TAS2R supports odontoblastic differentiation of human dental pulp stem cells in the inflammatory microenvironment
Stem Cell Research & Therapy volume 13, Article number: 374 (2022)
Inflammatory microenvironment promotes odontoblastic differentiation in human dental pulp stem cells (hDPSCs), but the regulatory mechanisms remain unclear. In this study, we aimed to explore the role of TAS2R in odontoblastic differentiation of hDPSCs in the inflammatory microenvironment.
Microarray analysis was performed to explore the differential mRNA profiles in inflammatory and healthy pulp tissues from the patients. hDPSCs isolated from the healthy pulp tissues were stimulated by LPS, TNFα and IL-6, respectively, to verify the effect of TAS2R. The expression markers related to odontoblastic differentiation of hDPSCs were observed by qPCR and chemical staining methods. TAS2R10 was overexpressed or silenced to observe the effect on odontoblastic differentiation of hDPSCs under LPS stimulation. The G protein and intracellular Ca2+ were detected, respectively, by qPCR and Fluo-4AM Ca2+ fluorescent probe.
The expression of TAS2R was significantly upregulated in the inflammatory pulp tissues. In vitro, 5 subtypes of TAS2R mRNA expressions including TAS2R10, TAS2R14, TAS2R19, TAS2R30 and TAS2R31 in hDPSCs increased under the stimulation of LPS, TNFα or IL-6. In odontoblastic differentiation medium, we found LPS, TNFα or IL-6 stimulation promoted odontoblastic differentiation of hDPSCs. TAS2R10 overexpression in hDPSCs significantly increased the expression markers related to odontoblastic differentiation, whereas TAS2R10 silencing revealed the opposite effect. Furthermore, G protein was activated, and at the same time, intracellular Ca2+ enhanced when TAS2R10 was overexpressed, but decreased when TAS2R10 was silenced.
This study demonstrated that TAS2R was found to be expressed in hDPSCs, and TAS2R promoted odontoblastic differentiation of hDPSCs by mediating the increase in intracellular Ca2+ via the G protein-coupled receptors (GPCR) conventional signaling pathway in inflammatory microenvironment, which may be a potential target for the development of effective conservative treatments for dental pulp repair.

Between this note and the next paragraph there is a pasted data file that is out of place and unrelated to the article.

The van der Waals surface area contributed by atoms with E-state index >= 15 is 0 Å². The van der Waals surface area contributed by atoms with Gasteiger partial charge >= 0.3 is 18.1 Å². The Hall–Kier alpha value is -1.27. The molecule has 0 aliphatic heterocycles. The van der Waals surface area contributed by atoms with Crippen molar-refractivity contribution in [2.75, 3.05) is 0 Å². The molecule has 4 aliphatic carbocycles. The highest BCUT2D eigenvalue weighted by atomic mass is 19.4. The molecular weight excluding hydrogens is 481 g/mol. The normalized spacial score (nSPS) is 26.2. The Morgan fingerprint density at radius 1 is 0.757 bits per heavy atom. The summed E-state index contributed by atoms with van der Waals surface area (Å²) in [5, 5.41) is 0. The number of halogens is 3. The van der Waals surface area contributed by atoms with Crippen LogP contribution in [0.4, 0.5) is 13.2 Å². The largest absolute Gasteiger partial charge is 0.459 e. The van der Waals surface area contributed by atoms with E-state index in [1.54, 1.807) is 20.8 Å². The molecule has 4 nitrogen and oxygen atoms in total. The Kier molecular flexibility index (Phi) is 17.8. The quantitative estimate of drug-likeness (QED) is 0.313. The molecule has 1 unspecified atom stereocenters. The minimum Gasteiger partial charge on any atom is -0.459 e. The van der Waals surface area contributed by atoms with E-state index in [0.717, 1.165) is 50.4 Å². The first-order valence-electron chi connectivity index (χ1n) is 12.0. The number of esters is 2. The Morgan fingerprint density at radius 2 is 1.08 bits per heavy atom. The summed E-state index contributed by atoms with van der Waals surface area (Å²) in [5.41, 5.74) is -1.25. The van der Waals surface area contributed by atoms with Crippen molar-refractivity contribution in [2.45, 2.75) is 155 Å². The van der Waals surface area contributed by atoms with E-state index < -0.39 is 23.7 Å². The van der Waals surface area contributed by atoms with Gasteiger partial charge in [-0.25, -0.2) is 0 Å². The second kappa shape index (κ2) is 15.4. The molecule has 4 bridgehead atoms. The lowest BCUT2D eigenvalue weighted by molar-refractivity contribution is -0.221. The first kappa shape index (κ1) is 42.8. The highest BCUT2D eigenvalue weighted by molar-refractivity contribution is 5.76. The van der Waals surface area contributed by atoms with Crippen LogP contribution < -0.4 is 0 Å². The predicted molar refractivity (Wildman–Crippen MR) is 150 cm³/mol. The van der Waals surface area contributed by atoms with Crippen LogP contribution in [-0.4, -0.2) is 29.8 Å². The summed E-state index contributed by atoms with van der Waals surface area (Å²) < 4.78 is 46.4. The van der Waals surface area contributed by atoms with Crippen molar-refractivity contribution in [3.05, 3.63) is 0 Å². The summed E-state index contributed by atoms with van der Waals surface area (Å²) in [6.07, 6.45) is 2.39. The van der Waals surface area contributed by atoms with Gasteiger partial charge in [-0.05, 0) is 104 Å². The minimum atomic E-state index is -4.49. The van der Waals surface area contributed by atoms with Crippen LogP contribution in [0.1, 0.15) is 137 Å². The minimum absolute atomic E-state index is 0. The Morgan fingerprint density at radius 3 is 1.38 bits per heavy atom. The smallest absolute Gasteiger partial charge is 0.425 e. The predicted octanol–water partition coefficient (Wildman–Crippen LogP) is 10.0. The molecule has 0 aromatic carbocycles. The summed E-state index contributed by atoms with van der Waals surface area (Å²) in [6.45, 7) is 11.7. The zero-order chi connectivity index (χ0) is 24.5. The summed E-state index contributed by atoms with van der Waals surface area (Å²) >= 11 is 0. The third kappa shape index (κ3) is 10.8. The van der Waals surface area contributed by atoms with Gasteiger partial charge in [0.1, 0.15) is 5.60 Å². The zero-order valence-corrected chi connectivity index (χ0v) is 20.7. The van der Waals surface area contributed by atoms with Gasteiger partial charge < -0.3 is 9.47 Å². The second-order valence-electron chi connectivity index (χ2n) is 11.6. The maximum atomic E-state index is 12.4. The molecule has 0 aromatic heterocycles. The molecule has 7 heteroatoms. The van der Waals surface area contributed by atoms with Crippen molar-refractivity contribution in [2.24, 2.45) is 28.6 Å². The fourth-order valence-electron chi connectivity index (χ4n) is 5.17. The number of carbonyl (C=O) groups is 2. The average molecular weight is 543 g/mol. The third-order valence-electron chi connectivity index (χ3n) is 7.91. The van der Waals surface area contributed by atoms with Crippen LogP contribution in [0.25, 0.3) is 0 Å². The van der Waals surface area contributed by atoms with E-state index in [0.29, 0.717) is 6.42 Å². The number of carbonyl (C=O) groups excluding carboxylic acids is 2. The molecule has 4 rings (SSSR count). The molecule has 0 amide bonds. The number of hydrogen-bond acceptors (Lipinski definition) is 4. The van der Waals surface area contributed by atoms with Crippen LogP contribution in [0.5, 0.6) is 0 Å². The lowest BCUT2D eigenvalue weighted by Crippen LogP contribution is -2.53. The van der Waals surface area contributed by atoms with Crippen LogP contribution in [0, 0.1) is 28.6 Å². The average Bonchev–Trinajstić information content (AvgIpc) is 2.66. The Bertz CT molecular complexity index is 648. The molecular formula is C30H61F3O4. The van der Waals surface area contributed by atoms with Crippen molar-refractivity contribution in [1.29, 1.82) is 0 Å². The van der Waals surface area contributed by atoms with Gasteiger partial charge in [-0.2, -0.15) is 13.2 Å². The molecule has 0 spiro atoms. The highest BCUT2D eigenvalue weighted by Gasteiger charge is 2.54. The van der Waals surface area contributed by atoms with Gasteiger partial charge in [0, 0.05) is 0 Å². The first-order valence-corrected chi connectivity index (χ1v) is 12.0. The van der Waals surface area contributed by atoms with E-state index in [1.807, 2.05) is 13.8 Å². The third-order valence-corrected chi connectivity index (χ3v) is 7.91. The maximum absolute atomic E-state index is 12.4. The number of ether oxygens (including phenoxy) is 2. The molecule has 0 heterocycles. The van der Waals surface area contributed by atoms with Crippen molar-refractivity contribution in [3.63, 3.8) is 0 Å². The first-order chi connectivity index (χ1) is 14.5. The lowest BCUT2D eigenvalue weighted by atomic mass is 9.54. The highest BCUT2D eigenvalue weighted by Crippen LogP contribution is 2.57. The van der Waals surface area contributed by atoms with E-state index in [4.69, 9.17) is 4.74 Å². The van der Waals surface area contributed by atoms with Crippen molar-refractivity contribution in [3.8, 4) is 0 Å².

Frequently, the inflammation and regeneration processes in dental pulp are often studied independently because they are antagonistic . However, the emerging evidences indicate that inflammation is a prerequisite for pulp self-repair . The dental pulp is well perceptive and resistant to inflammation, and has intricate defense mechanisms . Low-level inflammation contributes to the pulp repair by migration of human dental pulp stem cells (hDPSCs) to the site of injury and eventual differentiation into restorative dentin [1, 4]. As the main cells of dental pulp repair, hDPSCs have the properties of mesenchymal stem cells with strong proliferative capacity, immunomodulatory properties and multidirectional differentiation potential . hDPSCs even show remarkable neurogenic potential, since they originate from the neural crest [6, 7]. Many studies have found that inflammatory microenvironment can promote the odontoblastic differentiation of hDPSCs in vitro [8,9,10]. However, the mechanism of this process remains unclear. Recent studies have shown that bitter-taste receptors type 2 (TAS2R) which belongs to the G protein-coupled receptors (GPCR) family, plays an important role in the differentiation of stem cells. As Seo et al.  reported, TAS2R induces neuronal cells differentiation of cancer stem cells, thereby suppressing cancer stemness in human neuroblastoma cells. Wölfle et al.  reported that TAS2R promotes keratinocytes differentiation. Interestingly, in gingival fibroblasts of periodontitis  and gut epithelial cell of intestinal inflammation , the TAS2R expression is increased. Chemicals secreted by Gram-negative bacteria may be direct ligand of TAS2R, such as acyl-homoserine lactones (AHLs) . Under LPS (a virulence factor released by Gram-negative bacteria) stimulation in vitro, the expression level of TAS2R is enhanced in lung macrophages . Additionally, in the preliminary experiment, we observed that TAS2R was expressed in dental pulp, and the expression of TAS2R increased in inflammatory pulp tissues. We hypothesized that TAS2R might be expressed in hDPSCs and played a role in the differentiation of hDPSCs under inflammatory microenvironment.